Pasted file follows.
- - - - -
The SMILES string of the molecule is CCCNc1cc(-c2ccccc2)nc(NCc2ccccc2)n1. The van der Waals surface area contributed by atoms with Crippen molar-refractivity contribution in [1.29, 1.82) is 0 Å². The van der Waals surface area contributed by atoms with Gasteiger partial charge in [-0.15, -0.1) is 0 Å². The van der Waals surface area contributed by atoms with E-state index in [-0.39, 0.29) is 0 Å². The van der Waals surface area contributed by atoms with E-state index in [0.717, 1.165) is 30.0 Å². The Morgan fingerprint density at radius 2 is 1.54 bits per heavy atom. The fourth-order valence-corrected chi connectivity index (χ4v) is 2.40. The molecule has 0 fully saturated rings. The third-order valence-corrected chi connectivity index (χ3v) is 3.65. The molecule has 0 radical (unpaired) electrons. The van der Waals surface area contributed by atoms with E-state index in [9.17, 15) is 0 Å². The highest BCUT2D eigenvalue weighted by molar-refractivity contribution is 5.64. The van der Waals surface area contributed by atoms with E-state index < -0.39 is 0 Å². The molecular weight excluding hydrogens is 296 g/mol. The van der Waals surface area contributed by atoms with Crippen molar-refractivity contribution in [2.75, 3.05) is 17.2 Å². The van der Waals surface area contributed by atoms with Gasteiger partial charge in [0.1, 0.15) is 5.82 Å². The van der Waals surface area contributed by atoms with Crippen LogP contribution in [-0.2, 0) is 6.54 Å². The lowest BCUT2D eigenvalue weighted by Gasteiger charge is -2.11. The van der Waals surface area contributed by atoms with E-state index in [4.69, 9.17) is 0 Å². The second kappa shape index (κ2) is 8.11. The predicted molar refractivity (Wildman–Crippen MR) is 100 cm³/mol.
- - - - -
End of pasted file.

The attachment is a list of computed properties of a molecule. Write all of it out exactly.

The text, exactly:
The SMILES string of the molecule is CCCNc1cc(-c2ccccc2)nc(NCc2ccccc2)n1. The van der Waals surface area contributed by atoms with Crippen molar-refractivity contribution in [1.29, 1.82) is 0 Å². The van der Waals surface area contributed by atoms with Gasteiger partial charge in [-0.15, -0.1) is 0 Å². The van der Waals surface area contributed by atoms with E-state index in [-0.39, 0.29) is 0 Å². The van der Waals surface area contributed by atoms with E-state index in [0.717, 1.165) is 30.0 Å². The Morgan fingerprint density at radius 2 is 1.54 bits per heavy atom. The fourth-order valence-corrected chi connectivity index (χ4v) is 2.40. The molecule has 0 fully saturated rings. The third-order valence-corrected chi connectivity index (χ3v) is 3.65. The molecule has 0 radical (unpaired) electrons. The van der Waals surface area contributed by atoms with E-state index in [9.17, 15) is 0 Å². The highest BCUT2D eigenvalue weighted by molar-refractivity contribution is 5.64. The van der Waals surface area contributed by atoms with E-state index < -0.39 is 0 Å². The molecular weight excluding hydrogens is 296 g/mol. The van der Waals surface area contributed by atoms with Crippen molar-refractivity contribution in [2.75, 3.05) is 17.2 Å². The van der Waals surface area contributed by atoms with Gasteiger partial charge in [0.1, 0.15) is 5.82 Å². The van der Waals surface area contributed by atoms with Crippen LogP contribution in [-0.2, 0) is 6.54 Å². The lowest BCUT2D eigenvalue weighted by Gasteiger charge is -2.11. The van der Waals surface area contributed by atoms with E-state index in [4.69, 9.17) is 0 Å². The second kappa shape index (κ2) is 8.11. The predicted molar refractivity (Wildman–Crippen MR) is 100 cm³/mol.